The exhibition consists of a sequence of texts and historic images placed alongside the walls of the exhibition space, supplemented with display cases of objects from the permanent collection of the Museum.

Instalation view of Around the World in Eighty Days by Jules Verne and Phileas Fogg, 2023, foto: Matthew Rampley

These include, for example, an ancient Egyptian mummy, Islamic silverware, ivory carvings, a decorative window-frame from India, Chinese porcelain and textiles. Although some of the objects are individually quite striking, such as the dancer and the figure of Parvati astride an elephant, none of them are intrinsically linked to the story of Phileas Fogg. Rather, they recreate the sense of the world in which Around the World in 80 Days was set, one marked by an intense global exchange of images and objects. 

Bronze figurine of Shiva, exhibited in Around the World in Eighty Days by Jules Verne and Phileas Fogg, 2023, foto: Náprstek Museum

Verne’s novels took place in a rapidly changing world of European colonial dominance and technological progress; much of Fogg’s journey was only possible because of the network of railways that had been laid down from the mid-19th century, and Fogg’s celebrated winning of the bet (he had initially forgotten to take into account the change of time when he arrived at his club in London) was only conceivable because of the growing standardization of time prompted by the introduction of railway timetables.¹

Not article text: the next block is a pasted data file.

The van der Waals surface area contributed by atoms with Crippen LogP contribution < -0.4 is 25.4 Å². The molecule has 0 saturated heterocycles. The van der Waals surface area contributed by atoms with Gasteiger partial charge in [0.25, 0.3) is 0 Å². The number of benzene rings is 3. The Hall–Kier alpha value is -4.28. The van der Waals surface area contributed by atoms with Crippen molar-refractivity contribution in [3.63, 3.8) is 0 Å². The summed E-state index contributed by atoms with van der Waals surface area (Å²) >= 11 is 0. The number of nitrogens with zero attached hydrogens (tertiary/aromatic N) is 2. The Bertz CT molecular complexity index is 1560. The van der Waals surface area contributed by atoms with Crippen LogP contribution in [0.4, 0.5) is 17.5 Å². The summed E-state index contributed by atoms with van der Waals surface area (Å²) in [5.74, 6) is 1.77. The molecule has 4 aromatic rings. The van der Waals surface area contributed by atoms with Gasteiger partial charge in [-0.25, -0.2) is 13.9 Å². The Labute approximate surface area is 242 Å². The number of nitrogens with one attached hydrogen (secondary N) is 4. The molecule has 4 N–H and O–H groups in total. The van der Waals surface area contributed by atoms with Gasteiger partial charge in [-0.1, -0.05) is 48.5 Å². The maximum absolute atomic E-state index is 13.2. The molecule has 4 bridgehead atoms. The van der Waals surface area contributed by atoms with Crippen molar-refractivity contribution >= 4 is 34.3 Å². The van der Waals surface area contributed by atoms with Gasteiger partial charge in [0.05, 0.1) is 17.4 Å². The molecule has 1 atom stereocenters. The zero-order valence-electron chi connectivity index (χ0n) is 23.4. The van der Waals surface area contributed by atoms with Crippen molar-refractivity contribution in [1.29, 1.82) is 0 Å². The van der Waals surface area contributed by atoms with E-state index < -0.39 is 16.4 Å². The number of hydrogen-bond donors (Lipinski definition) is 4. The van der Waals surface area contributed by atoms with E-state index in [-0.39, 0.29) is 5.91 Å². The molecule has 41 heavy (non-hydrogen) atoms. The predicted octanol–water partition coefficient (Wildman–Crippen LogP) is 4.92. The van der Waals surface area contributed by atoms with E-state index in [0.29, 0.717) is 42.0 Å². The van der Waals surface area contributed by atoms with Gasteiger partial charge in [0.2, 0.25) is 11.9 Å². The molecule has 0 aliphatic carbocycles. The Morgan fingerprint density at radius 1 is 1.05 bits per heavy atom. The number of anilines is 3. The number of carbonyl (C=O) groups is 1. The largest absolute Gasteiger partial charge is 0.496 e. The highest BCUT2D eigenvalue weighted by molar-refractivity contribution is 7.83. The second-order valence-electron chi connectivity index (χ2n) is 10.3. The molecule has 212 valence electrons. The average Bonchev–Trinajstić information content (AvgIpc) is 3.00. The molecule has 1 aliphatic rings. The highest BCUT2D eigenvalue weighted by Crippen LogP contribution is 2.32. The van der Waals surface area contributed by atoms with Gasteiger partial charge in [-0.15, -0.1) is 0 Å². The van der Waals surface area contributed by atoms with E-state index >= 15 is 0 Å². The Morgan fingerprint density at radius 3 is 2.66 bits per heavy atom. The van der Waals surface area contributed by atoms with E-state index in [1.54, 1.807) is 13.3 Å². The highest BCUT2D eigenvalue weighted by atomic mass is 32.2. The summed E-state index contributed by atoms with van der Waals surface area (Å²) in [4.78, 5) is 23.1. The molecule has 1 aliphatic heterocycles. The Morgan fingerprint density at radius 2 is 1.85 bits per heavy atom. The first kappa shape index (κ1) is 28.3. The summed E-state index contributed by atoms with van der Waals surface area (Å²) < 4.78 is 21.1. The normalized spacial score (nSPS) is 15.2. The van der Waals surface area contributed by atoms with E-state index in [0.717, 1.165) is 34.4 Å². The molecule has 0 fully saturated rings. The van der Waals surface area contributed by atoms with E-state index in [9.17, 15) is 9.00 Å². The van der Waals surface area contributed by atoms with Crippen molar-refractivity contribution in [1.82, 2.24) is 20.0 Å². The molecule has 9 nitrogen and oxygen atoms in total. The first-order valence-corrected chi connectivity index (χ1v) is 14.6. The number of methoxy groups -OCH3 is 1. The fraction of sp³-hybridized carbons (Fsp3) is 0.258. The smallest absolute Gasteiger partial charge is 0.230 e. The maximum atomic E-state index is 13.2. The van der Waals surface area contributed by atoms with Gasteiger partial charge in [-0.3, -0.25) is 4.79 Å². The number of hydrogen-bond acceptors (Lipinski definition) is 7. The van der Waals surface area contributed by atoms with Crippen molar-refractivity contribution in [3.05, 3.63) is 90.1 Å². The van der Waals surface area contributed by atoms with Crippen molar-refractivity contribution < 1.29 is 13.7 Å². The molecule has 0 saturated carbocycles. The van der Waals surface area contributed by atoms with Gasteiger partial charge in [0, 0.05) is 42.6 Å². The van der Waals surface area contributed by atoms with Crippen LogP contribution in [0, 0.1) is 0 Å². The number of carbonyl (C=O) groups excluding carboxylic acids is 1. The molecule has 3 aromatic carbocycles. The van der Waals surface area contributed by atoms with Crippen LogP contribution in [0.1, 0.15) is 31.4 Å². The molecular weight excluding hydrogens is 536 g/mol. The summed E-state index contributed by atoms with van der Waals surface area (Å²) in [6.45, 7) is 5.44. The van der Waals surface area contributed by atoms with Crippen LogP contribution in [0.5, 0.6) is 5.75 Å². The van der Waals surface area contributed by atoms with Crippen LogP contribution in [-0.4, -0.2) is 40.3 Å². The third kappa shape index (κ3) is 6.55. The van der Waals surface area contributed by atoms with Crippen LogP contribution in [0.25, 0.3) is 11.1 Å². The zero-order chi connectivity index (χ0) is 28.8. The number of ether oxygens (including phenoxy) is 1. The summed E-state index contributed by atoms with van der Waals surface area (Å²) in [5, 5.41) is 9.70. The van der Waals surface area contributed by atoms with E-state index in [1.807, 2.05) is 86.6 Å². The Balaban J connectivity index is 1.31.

The objects on display point towards the fact that, like their British and French counterparts, 

Czechs were not only avid readers of Verne, but also travellers and collectors. They, too, acquired artefacts from the cultures they encountered in the Islamic world, India, Asia, North America, as if following a similar route to Fogg. The second half of the exhibition mentions some notable examples, such as Ida Pfeiffer (1797-1858), Otokar Feistmantel (1848-1891), Josef Kořenský (1847-1938). Of these, Kořenský is perhaps best known to Czech readers, for he was a prolific author of travelogues and books about cultures outside of Europe, especially written for schoolchildren. They are still to be found in the travel sections of most second-hand bookshops across the Czech Republic.

Instalation view of Around the World in Eighty Days by Jules Verne and Phileas Fogg, 2023, foto: Matthew Rampley

The context of the British Empire invites questions about the extent to which Czechs were themselves guilt of some degree of complicity in the European colonial project. Certainly, Feistmantel, who worked for the British Geological Survey in India, can be seen in this light. Pfeiffer, on the other hand, published accounts of her travels as early as the 1850s and gained official disfavour for her criticisms of colonial rule.²

The exhibition consequently navigates this treacherous terrain of modernity and European imperialism. Some visitors might expect a more critical approach, but the exhibition is meant to be popular and light-hearted. Scattered around the two rooms are cases with figurines by contemporary artist caricaturing episodes and characters from Verne’s novels.

Ladislav Badalec, Rocket capsule from Verne, The Men on the Moon.
Michal Dudáš, A Deep-sea Diver, from Verne, Twenty-Thousand Leagues Under the Sea.